Telediction: Keeping up with the coven

This week’s Telediction is all about “American Horror Story,” partly because there’s nothing else on TV, and partly because “Pretty Little Liars” is a huge pain to get into, and I’ve come to the point where I’m quitting that show.

Has that ever happened to you? You get absorbed into a series and forget all about it being on one of the “Big Three” cable networks because the plot is actually decent. Then, suddenly somewhere in the second season you start to get mixed emotions. You really want to believe it’s still a good show, but all evidence points to it being another “Gossip Girl,” and you cannot go 6 seasons of incestuous relationships, conveniently announced (lazy) parties, and meaningless plot-twists all over again. No.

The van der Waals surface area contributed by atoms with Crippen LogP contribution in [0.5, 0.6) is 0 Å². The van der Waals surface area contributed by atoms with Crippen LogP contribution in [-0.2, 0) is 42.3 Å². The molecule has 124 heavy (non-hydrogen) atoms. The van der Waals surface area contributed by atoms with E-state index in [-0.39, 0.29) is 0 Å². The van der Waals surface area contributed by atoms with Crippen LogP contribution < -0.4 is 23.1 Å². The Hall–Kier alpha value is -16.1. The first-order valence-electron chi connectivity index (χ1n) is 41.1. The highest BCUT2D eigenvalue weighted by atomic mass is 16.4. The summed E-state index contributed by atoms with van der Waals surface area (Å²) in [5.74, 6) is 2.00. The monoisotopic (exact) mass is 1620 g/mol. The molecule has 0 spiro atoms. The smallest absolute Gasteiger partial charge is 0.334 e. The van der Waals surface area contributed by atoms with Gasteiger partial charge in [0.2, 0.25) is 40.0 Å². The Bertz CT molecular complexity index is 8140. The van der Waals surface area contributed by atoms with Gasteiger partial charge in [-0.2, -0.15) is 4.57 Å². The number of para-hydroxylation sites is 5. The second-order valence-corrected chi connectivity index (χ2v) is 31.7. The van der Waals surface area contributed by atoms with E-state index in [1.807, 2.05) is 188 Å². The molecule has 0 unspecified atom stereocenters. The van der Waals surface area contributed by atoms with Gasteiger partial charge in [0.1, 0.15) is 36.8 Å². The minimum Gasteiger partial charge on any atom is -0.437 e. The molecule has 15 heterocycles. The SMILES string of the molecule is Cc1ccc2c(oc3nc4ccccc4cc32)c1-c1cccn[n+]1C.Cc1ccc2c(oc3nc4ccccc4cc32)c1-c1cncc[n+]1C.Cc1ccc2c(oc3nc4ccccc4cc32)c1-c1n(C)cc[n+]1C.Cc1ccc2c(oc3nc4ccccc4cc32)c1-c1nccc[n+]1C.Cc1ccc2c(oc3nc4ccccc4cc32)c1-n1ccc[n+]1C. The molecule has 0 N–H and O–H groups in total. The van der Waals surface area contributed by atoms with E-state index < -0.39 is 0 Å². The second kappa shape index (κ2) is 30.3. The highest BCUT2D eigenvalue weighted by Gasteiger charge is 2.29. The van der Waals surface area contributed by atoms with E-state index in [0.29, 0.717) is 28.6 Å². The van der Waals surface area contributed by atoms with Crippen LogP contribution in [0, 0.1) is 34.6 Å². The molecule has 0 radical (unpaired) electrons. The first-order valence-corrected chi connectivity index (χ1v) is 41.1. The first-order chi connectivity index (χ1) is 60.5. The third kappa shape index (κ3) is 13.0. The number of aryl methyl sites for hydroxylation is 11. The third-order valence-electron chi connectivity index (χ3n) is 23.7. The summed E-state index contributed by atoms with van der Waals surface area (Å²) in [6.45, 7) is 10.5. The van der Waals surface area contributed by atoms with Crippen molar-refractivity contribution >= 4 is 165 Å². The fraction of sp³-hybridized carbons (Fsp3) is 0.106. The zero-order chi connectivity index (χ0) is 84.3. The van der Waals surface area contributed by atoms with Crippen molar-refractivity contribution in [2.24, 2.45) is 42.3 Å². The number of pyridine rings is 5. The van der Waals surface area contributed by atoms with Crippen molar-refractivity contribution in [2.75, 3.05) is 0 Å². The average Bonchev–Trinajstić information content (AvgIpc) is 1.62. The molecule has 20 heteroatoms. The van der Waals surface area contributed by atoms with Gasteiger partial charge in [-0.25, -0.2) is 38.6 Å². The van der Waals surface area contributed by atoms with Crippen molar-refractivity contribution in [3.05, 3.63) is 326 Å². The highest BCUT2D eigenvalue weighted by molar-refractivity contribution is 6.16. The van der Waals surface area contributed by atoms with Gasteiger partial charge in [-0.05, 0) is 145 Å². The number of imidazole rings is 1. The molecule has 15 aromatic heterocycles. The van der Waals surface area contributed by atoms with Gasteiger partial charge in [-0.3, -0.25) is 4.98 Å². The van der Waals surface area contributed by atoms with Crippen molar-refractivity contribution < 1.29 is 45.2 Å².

This recently happened to me with “Revenge,” and it’s a shame because it really was an interesting story. Then networks come in and want to extend the life of a show to the point where they basically have a chokehold on writers and ruin a show.

“American Horror Story” is not one of these shows though. Technically each season is a miniseries. New stories with familiar faces keep things fresh and the theatre-company feel of the show makes it successful.

Before I get started on my review this week, I’d like to direct your attention to Vulture’s amazing review of the same episode, which merges plot synopsis with each of Beyoncé’s songs in her new visual album.

American Horror Story